snailtimeWhile attending the TCU-Texas basketball game this past week, noticed how the “flow of the game” was so often interrupted by timeouts.  How many timeouts?

Well, each team gets 5 (that makes 10 total).  However, there are also four “media timeouts” per half, plus the coach timeouts, plus in the 2nd half the first coach time out automatically becomes a fifth media timeout. For the NCAA tournament, they also make the first coach timeout in the first half a full media timeout. So we are talking about ten media timeouts in most games, plus additional coach timeouts.

While I am not a mathematician, I think that means there could possibly be 20 timeouts in a game, not to mention times when the officials have to stop play to check the monitors to reviews certain plays.

Who so many?  Well, at least 10 of them are $$ related.  The other are coaching discretion, though the flurry of them at at end of a close game often seems like over-coaching at times.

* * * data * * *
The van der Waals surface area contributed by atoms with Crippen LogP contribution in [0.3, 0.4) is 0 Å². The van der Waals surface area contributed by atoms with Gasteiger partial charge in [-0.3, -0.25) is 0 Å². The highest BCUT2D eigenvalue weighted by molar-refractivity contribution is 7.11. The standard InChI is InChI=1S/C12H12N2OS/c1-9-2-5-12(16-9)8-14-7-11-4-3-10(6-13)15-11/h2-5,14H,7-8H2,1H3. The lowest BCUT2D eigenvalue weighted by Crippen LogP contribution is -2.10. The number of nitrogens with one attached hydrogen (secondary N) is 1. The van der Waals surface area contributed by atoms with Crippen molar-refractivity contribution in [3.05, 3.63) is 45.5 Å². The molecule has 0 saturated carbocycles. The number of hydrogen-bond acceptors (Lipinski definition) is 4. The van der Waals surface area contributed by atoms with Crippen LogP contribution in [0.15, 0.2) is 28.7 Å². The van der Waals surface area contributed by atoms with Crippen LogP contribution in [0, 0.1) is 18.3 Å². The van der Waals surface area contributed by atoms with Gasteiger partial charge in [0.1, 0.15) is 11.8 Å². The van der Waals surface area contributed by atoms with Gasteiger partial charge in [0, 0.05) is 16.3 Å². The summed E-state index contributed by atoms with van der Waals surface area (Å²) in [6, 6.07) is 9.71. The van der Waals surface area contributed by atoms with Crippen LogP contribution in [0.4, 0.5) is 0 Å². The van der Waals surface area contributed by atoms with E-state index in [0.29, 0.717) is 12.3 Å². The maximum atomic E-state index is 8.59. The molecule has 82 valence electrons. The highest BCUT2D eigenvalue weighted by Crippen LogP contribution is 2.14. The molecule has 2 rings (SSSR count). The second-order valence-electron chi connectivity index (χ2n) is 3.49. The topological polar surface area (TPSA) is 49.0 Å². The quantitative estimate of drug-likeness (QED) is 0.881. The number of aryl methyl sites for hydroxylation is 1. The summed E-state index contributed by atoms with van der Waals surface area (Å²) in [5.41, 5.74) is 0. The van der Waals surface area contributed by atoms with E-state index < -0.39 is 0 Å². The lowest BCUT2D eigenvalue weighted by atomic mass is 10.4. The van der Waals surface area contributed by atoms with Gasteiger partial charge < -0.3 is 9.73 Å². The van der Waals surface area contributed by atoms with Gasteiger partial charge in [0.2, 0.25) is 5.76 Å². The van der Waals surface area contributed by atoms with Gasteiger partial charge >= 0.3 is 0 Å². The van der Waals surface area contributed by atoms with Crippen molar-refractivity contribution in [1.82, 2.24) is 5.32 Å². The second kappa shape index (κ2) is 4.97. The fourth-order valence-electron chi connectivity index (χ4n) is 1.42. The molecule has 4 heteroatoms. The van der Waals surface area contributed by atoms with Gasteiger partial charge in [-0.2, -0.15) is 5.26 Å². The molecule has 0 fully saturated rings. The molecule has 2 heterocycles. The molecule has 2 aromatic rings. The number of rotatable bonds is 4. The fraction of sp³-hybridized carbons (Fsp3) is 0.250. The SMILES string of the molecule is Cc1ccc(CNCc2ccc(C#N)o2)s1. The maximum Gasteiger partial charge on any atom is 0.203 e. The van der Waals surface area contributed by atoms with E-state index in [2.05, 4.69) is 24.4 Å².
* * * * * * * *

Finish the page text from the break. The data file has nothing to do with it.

Ultimately, the NCAA is to blame. This again is a case of where the NCAA has been too weak rather than too strong. It needs to place stronger parameters, for the good of the game and the experience of the athletes. If this means taking a bit less money from TV so be it.

My guess is that moving to fewer timeouts and better game flow would actually increase viewership and allow TV and the NCAA to recoup revenue lost through fewer ads by higher ad prices. But even if that’s not true, the NCAA needs to proactively return to a timeout policy that allows the games to be played the way they were intended.